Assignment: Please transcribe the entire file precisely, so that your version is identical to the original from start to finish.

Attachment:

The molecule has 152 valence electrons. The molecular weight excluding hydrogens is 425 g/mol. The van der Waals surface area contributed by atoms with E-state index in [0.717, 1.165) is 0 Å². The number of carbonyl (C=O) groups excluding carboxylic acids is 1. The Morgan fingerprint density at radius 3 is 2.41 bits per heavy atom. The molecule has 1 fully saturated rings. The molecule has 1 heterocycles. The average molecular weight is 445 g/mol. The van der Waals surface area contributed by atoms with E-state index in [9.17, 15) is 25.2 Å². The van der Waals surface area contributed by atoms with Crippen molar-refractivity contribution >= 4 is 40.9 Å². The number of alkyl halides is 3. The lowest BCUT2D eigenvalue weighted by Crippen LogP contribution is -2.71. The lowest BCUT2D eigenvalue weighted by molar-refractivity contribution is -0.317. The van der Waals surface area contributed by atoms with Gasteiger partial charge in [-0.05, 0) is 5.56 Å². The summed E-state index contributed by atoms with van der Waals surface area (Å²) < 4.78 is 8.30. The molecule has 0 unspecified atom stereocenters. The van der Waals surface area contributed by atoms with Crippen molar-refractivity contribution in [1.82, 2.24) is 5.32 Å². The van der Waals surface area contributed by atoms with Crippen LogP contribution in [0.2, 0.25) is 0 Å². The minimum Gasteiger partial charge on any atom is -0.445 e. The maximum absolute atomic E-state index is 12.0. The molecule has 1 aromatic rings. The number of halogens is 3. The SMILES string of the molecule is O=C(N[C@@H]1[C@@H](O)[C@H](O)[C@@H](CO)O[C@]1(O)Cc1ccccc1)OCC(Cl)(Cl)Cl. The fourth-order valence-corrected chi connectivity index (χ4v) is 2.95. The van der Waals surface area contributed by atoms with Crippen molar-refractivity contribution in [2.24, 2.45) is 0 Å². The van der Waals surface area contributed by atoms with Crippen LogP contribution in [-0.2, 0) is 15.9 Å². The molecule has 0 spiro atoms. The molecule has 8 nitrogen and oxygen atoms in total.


The molecule has 152 valence electrons. The molecular weight excluding hydrogens is 425 g/mol. The van der Waals surface area contributed by atoms with E-state index in [0.717, 1.165) is 0 Å². The number of carbonyl (C=O) groups excluding carboxylic acids is 1. The Morgan fingerprint density at radius 3 is 2.41 bits per heavy atom. The molecule has 1 fully saturated rings. The molecule has 1 heterocycles. The average molecular weight is 445 g/mol. The van der Waals surface area contributed by atoms with E-state index in [9.17, 15) is 25.2 Å². The van der Waals surface area contributed by atoms with Crippen molar-refractivity contribution >= 4 is 40.9 Å². The number of alkyl halides is 3. The lowest BCUT2D eigenvalue weighted by Crippen LogP contribution is -2.71. The lowest BCUT2D eigenvalue weighted by molar-refractivity contribution is -0.317. The van der Waals surface area contributed by atoms with Gasteiger partial charge in [-0.05, 0) is 5.56 Å². The summed E-state index contributed by atoms with van der Waals surface area (Å²) < 4.78 is 8.30. The molecule has 0 unspecified atom stereocenters. The van der Waals surface area contributed by atoms with Crippen molar-refractivity contribution in [1.82, 2.24) is 5.32 Å². The van der Waals surface area contributed by atoms with Crippen LogP contribution in [0.2, 0.25) is 0 Å². The minimum Gasteiger partial charge on any atom is -0.445 e. The maximum absolute atomic E-state index is 12.0. The molecule has 1 aromatic rings. The number of halogens is 3. The SMILES string of the molecule is O=C(N[C@@H]1[C@@H](O)[C@H](O)[C@@H](CO)O[C@]1(O)Cc1ccccc1)OCC(Cl)(Cl)Cl. The fourth-order valence-corrected chi connectivity index (χ4v) is 2.95. The van der Waals surface area contributed by atoms with Crippen molar-refractivity contribution in [2.24, 2.45) is 0 Å². The van der Waals surface area contributed by atoms with Crippen LogP contribution in [-0.2, 0) is 15.9 Å². The molecule has 0 spiro atoms. The molecule has 8 nitrogen and oxygen atoms in total.